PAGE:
Category Archives: Marleen’s Blog

The Key Ingredient

 Grit. Such a small word but it contains a world of importance. Grit is what makes us successful, determined, persevering, undaunted by failure and happy with ourselves when we get it right. Grit is what makes us horse-people.

If you wanted life to go smoothly, well planned, and under control you probably should not have horses. Life is a bumpy road at best, and where there’s an equine living in your barn that road is full of gigantic potholes! The true horseman is a problem solver, repairman, psychic, sympathizer, disciplinarian, and dreamer. Having spent half a century in the saddle I can tell you for a fact that the percentages aren’t good. Here’s a typical hour spent at the barn:

  • galloping along in ecstasy with the wind blowing in my hair (1 minute)
  • onerous chores (29 minutes)
  • de-mucking myself and my horse (15 minutes)
  • hand-to-hand combat or ‘who’s the boss’ discussions (15 minutes).

Yet I look forward to that hour every day!

A long-time good horse-friend of ours, Katie has just launched a new phase of her equestrian life that’s surely a case in point. Having survived a rare form of cancer via amputating her leg, she redoubled her efforts to make life what she wanted it to be.   Months out of the hospital she pulled up her bootstraps and became a para-athlete. She found the right horse, signed on to be trained with the US para-team dressage coach, and jumped into riding and showing again. In 2016 her first year in USPEA, she won both 1st and 2nd places nationally for her Grade V level, plus she was regional 2nd level amateur champion (a class for able-bodied riders) as well. In 2017 Katie moved up to ride in the FEI levels of competition and just completed the international competitions in Wellington FL. Goal: Qualifying for the US Para-Team and 2020 Olympics! Now that’s some grit?

Things rarely go as expected, or as you want them to be…so make it work. As my friend Lyn Anderson sagely pointed out on her new video Going for Broke “work through problems, not around them.” Then you get to experience the one minute of ecstasy of galloping around with the wind blowing in your hair, and you know what? It’s WORTH IT!

Yup, Its The Herd Thing….

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Whether you are riding, training, showing, or just keeping horses at home, the “herd thing” is a major factor that keeps you from having control of the situation much of the time. Herd thinking is a horse’s operating system, and it’s a big mistake to discount its influence or perseverance. Good horsemen use the horse’s innate desire to be part of the herd to their advantage. The rest of us, maybe not as much as we could?

  • Have you ever gone from the warm up ring riding one horse, who was working great, and entered the show ring with what felt like another horse all together?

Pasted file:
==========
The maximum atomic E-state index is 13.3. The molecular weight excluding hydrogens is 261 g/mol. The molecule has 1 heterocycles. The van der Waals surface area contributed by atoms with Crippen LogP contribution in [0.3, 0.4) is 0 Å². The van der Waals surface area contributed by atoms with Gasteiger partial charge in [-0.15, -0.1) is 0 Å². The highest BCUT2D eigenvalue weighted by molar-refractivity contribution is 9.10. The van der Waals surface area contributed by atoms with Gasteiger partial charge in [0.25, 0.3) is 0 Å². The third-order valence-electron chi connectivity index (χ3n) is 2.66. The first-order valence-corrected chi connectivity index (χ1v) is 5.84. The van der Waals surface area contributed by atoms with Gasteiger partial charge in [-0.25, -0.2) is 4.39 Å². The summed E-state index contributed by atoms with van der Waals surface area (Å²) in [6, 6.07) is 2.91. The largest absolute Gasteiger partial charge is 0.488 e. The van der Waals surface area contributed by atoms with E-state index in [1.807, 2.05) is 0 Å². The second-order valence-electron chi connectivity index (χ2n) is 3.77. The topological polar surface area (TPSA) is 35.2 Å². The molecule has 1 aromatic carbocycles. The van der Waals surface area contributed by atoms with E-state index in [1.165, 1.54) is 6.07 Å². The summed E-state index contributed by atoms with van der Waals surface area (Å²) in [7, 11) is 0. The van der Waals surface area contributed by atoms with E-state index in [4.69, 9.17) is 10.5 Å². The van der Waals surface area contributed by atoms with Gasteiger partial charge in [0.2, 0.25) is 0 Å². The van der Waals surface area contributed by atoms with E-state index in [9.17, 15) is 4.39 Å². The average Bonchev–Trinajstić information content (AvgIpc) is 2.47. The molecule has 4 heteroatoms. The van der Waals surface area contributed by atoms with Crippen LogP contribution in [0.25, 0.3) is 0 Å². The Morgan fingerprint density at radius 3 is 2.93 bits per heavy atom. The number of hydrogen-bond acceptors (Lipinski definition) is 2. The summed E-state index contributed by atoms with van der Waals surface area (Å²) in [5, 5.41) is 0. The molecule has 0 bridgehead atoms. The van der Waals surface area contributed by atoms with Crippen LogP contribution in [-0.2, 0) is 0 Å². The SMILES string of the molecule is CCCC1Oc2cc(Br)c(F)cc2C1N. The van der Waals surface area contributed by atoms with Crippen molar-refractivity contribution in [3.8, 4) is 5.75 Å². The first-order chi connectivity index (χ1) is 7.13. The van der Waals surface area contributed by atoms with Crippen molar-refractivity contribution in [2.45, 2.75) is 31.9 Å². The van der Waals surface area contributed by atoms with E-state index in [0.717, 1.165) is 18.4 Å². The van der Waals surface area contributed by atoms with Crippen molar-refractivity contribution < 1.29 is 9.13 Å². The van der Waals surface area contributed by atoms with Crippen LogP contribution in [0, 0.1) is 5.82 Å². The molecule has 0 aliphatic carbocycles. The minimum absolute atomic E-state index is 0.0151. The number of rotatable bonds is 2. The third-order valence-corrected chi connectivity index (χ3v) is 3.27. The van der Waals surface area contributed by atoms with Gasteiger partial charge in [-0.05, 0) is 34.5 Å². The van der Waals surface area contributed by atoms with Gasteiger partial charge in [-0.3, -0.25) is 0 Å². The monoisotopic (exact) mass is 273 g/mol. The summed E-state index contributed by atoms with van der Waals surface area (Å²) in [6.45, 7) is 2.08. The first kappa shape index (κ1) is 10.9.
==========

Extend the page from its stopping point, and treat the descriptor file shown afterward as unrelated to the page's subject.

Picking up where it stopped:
• Does your horse do his rundowns and extended gaits way faster and more ‘on the muscle’ toward the location of the barn or other horses?
  • Do your circles always seem to bow out toward the gate or barn?
  • Does your horse move out like a tennessee walker on the way home on your trail rides?
  • When you load your horse in the trailer does your horse jump right in when he sees there another horse already loaded, then get balky about loading if the trailer is empty?

If you’ve ever seen one of those animal television shows featuring herds of wild zebras or wildebeests reacting in a group stampede to the presence of a lion, you have a good picture of herd thinking. Let’s face it, your horse is here in the present day because his ancestors were real good at dodging predators and using the herd to survive!

Good horsemen and women recognize a horse’s innate desire to join up and be safe. With training time and by using good methods a horse can be gradually accustomed to recognize his rider as an important herd member. Riders must take care to present themselves as a leader from the moment the halter is put on. Horses will challenge you in both small and large ways and you have to be alert to this behavior to reinforce the notion that you are indeed the herd boss. In the herd ranking system, you can see this dynamic played out 100s of times a day.

Be fair, be consistent and train your horse to show respect. Continually ask for small acts of compliance with your riding and handling. If you give a command, be sure you have first gotten their attention and ask clearly. If there is confusion break it down into smaller components to be understood. When you are warming up this is training them, you are setting the tone for your ride. When you are not focused, the horse feels insecure. The more skills you develop in connecting with your horse, the safer he will feel, with you in charge of the herd.